Family : Zamiaceae
Text © Dr Claudio Littardi
English translation by Mario Beltramini
The Ceratozamia hildae G.P. Landry & K.L. Wilson (1979) is a species native to Mexico, state of Querétaro, region of Huasteca Potosina, close to the Santa María River.
It grows among calcareous rocks in forests of oaks and pines, at altitudes varying from 300 to 900 m above the sea level.
We find it on heavy soils, formed by black clay, at times together with Dioon edule or in association with palms of the genus Brahea, whilst in other areas it grows with Ceratozamia latifolia and Zamia vazquezii.
It stands among the most valuable American cycads. We owe its discovery to Antonio Martinez, a nursery man in San Luis Potosí, Mexico, and has been introduced for the first time in the USA in 1960 by a Texan collector getting at once a major appreciation.
The name of the genus comes from the Greek “κέρας, -ατοϛ” (céras, cératos) = horns and “ἀζαίνω” (azaíno) or “ἀζάνω” (azáno) = pine cone, with reference to the characteristic reproductive structures that display sporophylls surmounted by two protuberances (horns), and strobili reminding those of the conifers: the specific name hildae honours Hilda Guerra Walker, daughter of the collector Luciano Guerra who first collected this plant. Ceratozamia hildae was formally nominated only in 1979.
Because of its look and the disposition of its leaflets, Ceratozamia hildae is known also under the English term “Bamboo cycad” or “Pata de gallo” in Spanish.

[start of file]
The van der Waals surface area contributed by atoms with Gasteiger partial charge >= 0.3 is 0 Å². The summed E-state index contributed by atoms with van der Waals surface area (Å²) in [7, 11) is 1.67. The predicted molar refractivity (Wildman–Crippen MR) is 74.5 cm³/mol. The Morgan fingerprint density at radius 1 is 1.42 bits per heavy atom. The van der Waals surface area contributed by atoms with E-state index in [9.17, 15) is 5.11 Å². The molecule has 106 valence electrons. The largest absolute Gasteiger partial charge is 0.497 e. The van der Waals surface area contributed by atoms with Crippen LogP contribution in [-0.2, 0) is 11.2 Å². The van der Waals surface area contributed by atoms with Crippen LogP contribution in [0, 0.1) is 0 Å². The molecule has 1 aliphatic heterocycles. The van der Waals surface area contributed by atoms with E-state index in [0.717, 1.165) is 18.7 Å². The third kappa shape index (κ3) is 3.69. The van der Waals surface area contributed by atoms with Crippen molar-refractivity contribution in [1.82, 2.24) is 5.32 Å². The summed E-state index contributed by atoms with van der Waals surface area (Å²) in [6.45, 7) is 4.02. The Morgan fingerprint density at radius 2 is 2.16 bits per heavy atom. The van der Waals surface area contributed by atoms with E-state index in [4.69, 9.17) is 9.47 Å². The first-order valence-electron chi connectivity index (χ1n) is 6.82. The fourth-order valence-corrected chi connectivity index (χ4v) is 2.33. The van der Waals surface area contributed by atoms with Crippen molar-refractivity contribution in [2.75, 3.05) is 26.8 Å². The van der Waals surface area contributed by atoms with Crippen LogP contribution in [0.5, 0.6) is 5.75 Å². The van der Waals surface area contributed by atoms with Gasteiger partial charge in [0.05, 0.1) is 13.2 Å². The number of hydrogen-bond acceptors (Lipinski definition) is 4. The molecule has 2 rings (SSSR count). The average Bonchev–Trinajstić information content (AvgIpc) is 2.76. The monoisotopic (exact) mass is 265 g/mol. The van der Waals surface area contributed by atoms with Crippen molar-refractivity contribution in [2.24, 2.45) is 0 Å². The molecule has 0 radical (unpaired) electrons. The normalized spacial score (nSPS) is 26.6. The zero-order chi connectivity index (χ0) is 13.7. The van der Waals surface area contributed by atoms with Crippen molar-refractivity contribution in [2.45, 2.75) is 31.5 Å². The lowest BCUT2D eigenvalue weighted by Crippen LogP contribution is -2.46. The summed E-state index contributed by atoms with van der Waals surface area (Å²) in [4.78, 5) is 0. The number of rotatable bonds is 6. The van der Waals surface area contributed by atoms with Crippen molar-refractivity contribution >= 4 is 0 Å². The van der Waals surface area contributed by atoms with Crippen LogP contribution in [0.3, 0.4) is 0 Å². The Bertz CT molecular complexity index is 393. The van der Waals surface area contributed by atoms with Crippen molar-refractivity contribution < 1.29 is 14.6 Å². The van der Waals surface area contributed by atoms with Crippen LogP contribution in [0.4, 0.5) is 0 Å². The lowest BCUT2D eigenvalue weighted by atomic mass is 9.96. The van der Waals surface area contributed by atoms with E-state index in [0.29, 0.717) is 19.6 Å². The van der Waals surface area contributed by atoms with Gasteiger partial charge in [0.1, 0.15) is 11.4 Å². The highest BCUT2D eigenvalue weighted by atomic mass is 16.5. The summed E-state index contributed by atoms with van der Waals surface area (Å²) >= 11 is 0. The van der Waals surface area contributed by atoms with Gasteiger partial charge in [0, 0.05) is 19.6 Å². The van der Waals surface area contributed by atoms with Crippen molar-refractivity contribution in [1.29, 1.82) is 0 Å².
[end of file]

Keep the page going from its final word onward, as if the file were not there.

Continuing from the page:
It is a plant having very low stem, acaulescent, globose or subcylindrical, that may reach the 10-20 cm, with a diametre that usually does not exceed the 25 cm.
The stem, protected by old withered foliar bases, persistent and coriaceous, grows underground for several years, before emerging and may produce lateral bulbils that in the very old specimens may reach the dimensions of the primary trunk.
The Ceratozamia hildae can carry also a crown of 20 leaves, that, when emerging, have a bronze colour. Red brown or greenish.
The rachis of the adult leaves, that is the part bearing the leaflets, tends to twist slightly near the apex and at times bends back, downwards. The leaves reach 1-1,8 m of length, petiole included, woolly at the base and armed with spines 30-40 cm long. On the rachis we can count 20-50 leaflets, 7-22 cm long and 1-5 cm broad, lanceolate, asymmetric, wider beyond the half, falcate, that place themselves along the rachis in groups of 3 to 6. They are of pale green colour on the upper page and silvery below, with linear veins, smooth margins and acute apex.
Usually, in the genus Ceratozamia the young leaflets grow in position opposite on the rachis, but the species hildae distinguishes because they appear progressively united in small bunches, of three to six, overlapped and spirally arranged.
Ceratozamia hildae is a dioecious species, that means counting male and female plants.
The male cones, fusiform-cylindrical, are 18-25 cm long and 2-3 cm broad, initially yellow-green and then brown when ripe; microsporophylls with two small protuberances (horns) 3 mm long and a 9-15 cm long peduncle, with 5-7 mm of diametre, slightly tomentose.
The female cones, are 10-14 cm long, 3-5 cm broad, and have a shape from ovoid-cylindrical to cylindrical, colour from yellow-green to olive green, veiled brown tomentum and mucronate apex; an about 9 cm long peduncle and megasporophylls with two big horns, separated by an oval and prominent protrusion. The single pollinated seeds produce up to 40 seeds. The sarcotesta (the outer fleshy part of the tegument of the seed), globose with smooth surface, flattened and slightly trilateral, 18-24 cm long and 13-18 mm broad, of pale brown colour.